Updated from 10:34 a.m. EDT

The chairwoman of the Securities and Exchange Commission told a Senate committee Thursday that the agency will consider reinstating the so-called uptick rule at its next meeting in early April.

During a hearing Thursday before the Senate Banking Committee, SEC Chair Mary Schapiro said that in addition to proposals regarding the uptick rule, the firm will also consider some sort of bid test, a circuit breaker, or a combination of those. The SEC's next open meeting is scheduled for April 8 in Washington.

"To target potentially abusive 'naked' short selling in certain equity securities, the Commission has tightened up the close-out requirements and adopted a new antifraud rule specifically aimed at abusive short selling when it is part of a scheme to manipulate the price of a stock," Schapiro said. "And, early next month, the Commission will consider proposals to re-institute the uptick rule, or something much like it."

The uptick rule, instituted by the SEC following the Great Depression, said that the short selling of stocks could be done only after the share price ticked higher above the prior sale. The rule was designed as a guardrail that slowed down the short selling process, preventing short sellers from driving the price of a stock at a faster clip.

In a short sale, an investor can borrows a stock from a broker, sell it to other investors, and buy it back at a lower price before returning it to the original lender. The difference in the transactions is kept as a profit.

The SEC made the controversial decision to eliminate the uptick rule in June 2007 after its analysis showed it did little to prevent the manipulation of shares prices given the proliferation of electronic trading. Of course, many market participants point to the SEC's decision as the catalyst that helped short sellers thrive in 2008.

The argument is that the lack of a rule that required share prices to tick higher before more short sellers could pile in created an environment where shorts could accelerate the failures of a number of companies, especially financial names like Bear Stearns, Lehman Brothers and Washington Mutual.

Other financial names, like Citigroup ( C), Bank of America ( BAC), AIG ( AIG), Goldman Sachs ( GS) and Morgan Stanley ( MS), have also seen share prices driven down dramatically, with many attributing the moves lower to short sellers benefitting from the suspension of the uptick rule.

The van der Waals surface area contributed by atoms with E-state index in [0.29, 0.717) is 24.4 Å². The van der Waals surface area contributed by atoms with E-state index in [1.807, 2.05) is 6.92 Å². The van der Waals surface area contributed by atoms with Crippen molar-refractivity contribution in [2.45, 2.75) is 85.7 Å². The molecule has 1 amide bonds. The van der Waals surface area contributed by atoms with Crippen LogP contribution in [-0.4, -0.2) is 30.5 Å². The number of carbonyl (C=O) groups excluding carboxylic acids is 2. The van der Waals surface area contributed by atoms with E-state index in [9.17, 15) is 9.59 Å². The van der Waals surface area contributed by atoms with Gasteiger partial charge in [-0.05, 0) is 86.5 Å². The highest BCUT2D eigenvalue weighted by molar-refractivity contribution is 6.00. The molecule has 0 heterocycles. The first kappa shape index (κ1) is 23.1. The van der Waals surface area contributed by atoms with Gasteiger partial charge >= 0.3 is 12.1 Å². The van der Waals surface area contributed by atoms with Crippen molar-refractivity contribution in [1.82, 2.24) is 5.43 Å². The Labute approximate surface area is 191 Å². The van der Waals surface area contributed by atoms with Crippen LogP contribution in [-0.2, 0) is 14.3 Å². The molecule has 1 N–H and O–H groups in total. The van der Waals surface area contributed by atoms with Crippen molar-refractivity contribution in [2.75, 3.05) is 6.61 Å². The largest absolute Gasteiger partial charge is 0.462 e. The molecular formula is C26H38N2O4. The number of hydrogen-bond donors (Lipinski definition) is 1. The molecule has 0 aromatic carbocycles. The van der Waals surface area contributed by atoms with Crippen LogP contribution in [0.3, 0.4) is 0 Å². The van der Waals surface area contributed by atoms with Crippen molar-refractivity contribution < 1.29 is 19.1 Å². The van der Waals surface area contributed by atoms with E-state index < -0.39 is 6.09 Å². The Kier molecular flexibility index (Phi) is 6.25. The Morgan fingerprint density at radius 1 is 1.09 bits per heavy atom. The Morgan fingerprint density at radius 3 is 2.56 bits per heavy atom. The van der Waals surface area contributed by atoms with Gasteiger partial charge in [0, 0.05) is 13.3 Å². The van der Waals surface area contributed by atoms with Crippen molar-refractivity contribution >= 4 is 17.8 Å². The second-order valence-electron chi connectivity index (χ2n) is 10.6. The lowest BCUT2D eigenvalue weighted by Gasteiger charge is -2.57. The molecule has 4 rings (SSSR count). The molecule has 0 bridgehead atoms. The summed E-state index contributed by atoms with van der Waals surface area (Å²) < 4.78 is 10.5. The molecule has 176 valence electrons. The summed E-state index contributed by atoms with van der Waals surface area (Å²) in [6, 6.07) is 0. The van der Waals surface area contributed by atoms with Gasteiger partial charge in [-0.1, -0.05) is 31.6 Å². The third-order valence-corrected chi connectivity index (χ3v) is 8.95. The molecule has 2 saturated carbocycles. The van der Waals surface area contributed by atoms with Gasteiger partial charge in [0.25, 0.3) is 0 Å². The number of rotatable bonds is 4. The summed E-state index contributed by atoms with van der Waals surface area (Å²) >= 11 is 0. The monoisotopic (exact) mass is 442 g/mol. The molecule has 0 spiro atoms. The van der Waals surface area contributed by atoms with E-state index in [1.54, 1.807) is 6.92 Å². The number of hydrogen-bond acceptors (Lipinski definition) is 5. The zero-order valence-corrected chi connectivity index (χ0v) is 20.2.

Before Thursday's hearing, many were hoping Schapiro would offer more concrete plans for addressing concerns about the lack of an uptick rule. Sen. Ted Kaufman (D., Del.) and Sen. Johnny Isakson (R., Ga.), who earlier this month co-sponsored a bill that seeks to reinstate the uptick rule, said they were "cautiously optimistic" following Schapiro's testimony.

"While we're encouraged the SEC will consider the uptick rule, its reinstatement in some form alone is insufficient in our view," Sen. Kaufman and Sen. Isakson said in a joint statement Thursday. "The SEC needs to send a clear signal that it's committed to meaningful change through strong regulations and enforcement to ban abusive short selling."

Earlier in the week, the BATS Exchange, along with the New York Stock Exchange and the Nasdaq, said in a comment letter that a modified uptick rule and circuit breaker would help deal with the critical issue facing the U.S. equity markets.

Sen. Kaufman and Sen. Isakson also said that just as the exchanges wrote to the SEC earlier this week, "continuously attacking abusive short selling and manipulative activities is critical to restoring the public's confidence in the financial markets."

Schapiro's comments on a possible reinstatement of the uptick rule were part of a broad agenda the chairwoman unveiled Thursday. She also said she will ask the Commission to consider taking action related to short selling, money market fund standards, investor access to public company proxies, credit rating agencies, and controls over the safekeeping of investor assets.

Schapiro also had sharp criticism for the lack of proxy access, arguing that investors "need accurate and comprehensive information not only when they trade but also when they vote, whether it is to elect directors, adopt compensation plans, approve transactions, or consider shareholder proposals.

"Speaking for myself, I believe the SEC has not gone far enough in this latter area," she said. " And so I intend to make proxy access - meaningful opportunities for a company's owners to nominate its directors - a critical part of the Commission's agenda in the coming months."

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